A new bill introduced by US Representative Jackie Speier (D-California) would ban the advertising of electronic cigarettes to children and make e-cigarettes subject to regulations under the Federal Food, Drug and Cosmetic Act.
E-cigarettes are marketed as a more healthy alternative to tobacco, heating liquid nicotine into water vapor that is inhaled. Many believe that e-cigarettes are attracting new teen smokers with their bright colors and different flavors, thus creating a new generation of nicotine-addicted adults.
Studies have found nicotine to be highly addictive, whether inhaled as vapor or as a regular cigarette. It directly effects the central nervous system, raising the heart rate as well as blood pressure.
"With advertising that uses sex and sex appeal, youth are drawn to these products in hopes they will make them more glamorous, sexy or appealing," Speier said in a statement. "It's time to regulate these products and protect our children."
Within one year of the legislation's approval, the FDA would need to place the inclusion of nicotine as an ingredient prominently on the packaging, as well as to make the packaging child-proof, writes Cristina Marcos for The Hill.
E-cigarette companies, which currently bring in more than $2 billion in revenue, insist they are not marketing their products to children.
"With flavors like gummy bear, cotton candy, and chocolate cake, and devoid of child-proof containers, our kids are literally gobbling these things up," Speier said.
Cory Hatfield, of Central Iowa Electronic Cigarettes in Des Moines, Iowa, took it upon himself to stand up and ask state legislature to pass a bill banning the sale of e-cigarettes to minors, reports Matt Kelley for Radio Iowa.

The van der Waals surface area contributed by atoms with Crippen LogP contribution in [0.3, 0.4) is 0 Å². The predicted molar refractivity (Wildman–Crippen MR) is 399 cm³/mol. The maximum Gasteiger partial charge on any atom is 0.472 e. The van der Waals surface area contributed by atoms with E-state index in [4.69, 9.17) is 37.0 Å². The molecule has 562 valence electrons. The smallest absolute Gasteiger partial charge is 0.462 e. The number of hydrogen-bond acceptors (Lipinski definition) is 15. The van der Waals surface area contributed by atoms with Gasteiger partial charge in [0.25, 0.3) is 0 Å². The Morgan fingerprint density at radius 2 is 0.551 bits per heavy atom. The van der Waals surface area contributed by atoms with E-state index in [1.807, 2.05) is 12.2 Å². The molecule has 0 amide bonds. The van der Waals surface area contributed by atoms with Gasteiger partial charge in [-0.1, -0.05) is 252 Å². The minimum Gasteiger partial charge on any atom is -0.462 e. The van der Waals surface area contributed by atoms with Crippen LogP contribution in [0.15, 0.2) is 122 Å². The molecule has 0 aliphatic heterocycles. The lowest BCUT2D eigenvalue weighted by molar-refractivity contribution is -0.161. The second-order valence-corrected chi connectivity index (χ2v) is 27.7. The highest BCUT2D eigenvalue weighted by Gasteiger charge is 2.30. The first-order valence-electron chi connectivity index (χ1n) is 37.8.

"The whole image in the industry could be blown up with people continuing to sell to minors and sell to children," Hatfield says. "They think we're actually trying to market to children, and that's totally not the case."
Hatfield claims most sellers will not sell to children under 18, even though it is not against the law to do so in some states. Currently, 38 states have laws banning the sale of e-cigarettes to minors, and at least a dozen do not allow their use in public places.
The Smoke Free Alternatives Trade Association agrees with Hatfield, but told Hope Jackson of ABC News that television ads are "an important source of information and education about the rapidly changing technology behind vapor products."
According to the Research Triangle Institute International, television ads featuring e-cigarettes watched by children have jumped by 256% between 2011 and 2013. Of those ads, 80% are from the company Blue eCigs, airing on networks like Comedy Central. The company has since placed restrictions on its ads to be sure they are reaching an audience that is at least 85% adult.
Robert Glatter for Forbes Magazine writes that The Center for Disease Control and Prevention found that between 2011 and 2012, the number of middle and high school students using e-cigarettes more than doubled from 4.7% to 10%. Of the teens who have tried an e-cigarette, 75% have also smoked a regular cigarette, linking the use of the two products together.
"Youth exposure to nicotine can cause changes in the developing brain that favor continued use of nicotine at later stages in life.,"